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'Future of SA-US trade relationship murky'

'Future of SA-US trade relationship murky'

SA-USA trade data

$ million, YTD to Sept 2016

Published date:
Thursday, 10 November 2016
Author:
Dineo Faku

US President-elect Donald Trump’s ascension to the country’s highest office yesterday sparked fears over the future of South Africa’s trade relationship with the US through the African Growth and Opportunity Act (Agoa).

Daniel Silke, a political economic analyst, said yesterday that Trump’s victory coupled with the Brexit vote earlier this year signalled uncharted territory for African markets and developing countries.

Silke told delegates at the 46th annual International Association of Financial Executives World Congress held in Cape Town that Trump’s presidency would leave many African countries worried about the future of Agoa.

“Agoa has been toughly negotiated even under the (President Barack)Obama administration,” Silke said. “With a Trump presidency, accompanied by a Republican-run Senate and Congress, this could make the US less inclined to have beneficial agreements for Africa.”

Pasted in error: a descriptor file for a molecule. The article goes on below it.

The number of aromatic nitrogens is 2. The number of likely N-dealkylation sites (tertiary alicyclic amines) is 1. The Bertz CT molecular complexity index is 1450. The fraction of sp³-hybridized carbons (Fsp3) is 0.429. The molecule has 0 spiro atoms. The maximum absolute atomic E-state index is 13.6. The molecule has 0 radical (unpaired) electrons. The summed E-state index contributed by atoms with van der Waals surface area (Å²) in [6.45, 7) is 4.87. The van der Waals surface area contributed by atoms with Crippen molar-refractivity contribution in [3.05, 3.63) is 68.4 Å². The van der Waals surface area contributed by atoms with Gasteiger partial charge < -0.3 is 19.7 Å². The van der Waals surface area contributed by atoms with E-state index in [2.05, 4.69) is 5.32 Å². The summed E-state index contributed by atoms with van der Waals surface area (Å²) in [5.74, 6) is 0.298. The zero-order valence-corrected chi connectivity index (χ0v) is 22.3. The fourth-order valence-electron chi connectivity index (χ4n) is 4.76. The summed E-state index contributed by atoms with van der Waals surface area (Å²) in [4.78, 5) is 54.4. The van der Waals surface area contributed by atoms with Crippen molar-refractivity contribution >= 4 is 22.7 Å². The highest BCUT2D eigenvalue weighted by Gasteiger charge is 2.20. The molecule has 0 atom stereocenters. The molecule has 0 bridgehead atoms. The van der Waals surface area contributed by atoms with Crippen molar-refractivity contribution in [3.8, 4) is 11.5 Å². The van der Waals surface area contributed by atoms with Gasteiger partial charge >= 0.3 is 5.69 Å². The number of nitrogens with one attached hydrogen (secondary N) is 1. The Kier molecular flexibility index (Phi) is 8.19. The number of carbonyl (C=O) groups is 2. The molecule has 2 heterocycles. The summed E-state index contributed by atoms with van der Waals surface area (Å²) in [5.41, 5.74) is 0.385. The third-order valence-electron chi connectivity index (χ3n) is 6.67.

Agoa was signed in 2000 to extend tangible incentives for sub-Saharan African countries to promote diversification of exports into the US.

The US-South African trade relationship garnered significant attention last year, following Obama’s notice to South Africa that the country’s benefits under Agoa would be suspended if it continued to impose long-standing trade barriers to US trade.

Following intense negotiations between the US and South African trade officials an agreement was reached that saw the import of US products into South Africa.

“My concern is that Agoa could become onerous on South Africa, or we could have a situation where South African imports could have higher tariffs to enhance the competitiveness of US products,” Silke said.

He predicted that under Trump’s leadership, there could be a trend of greater protectionism in the US.

“Trump could move to benefit the agricultural heartland in the US, especially the farm belt who voted for him. He will need to answer to that constituency,” Silke said.

“I fear that it will take special negotiation skills for South Africa and the rest of Africa to hold on to Agoa.”

Silke said he expected Trump would probably do what he said he would do.

“I think I would be cautious about how Trump will react to Africa,” Silke said.

However, Sidwell Medupe, a spokesman at the Department of Trade and Industry, said yesterday that there was no need for panic because the Agoa policy was here to stay after being endorsed by the US congress following a number of presentations and assessments.

“South Africa is going to be [part of] Agoa up until 2025 after a Congress decision. It was a decision endorsed by Congress and not a decision by a president,” Medupe said.

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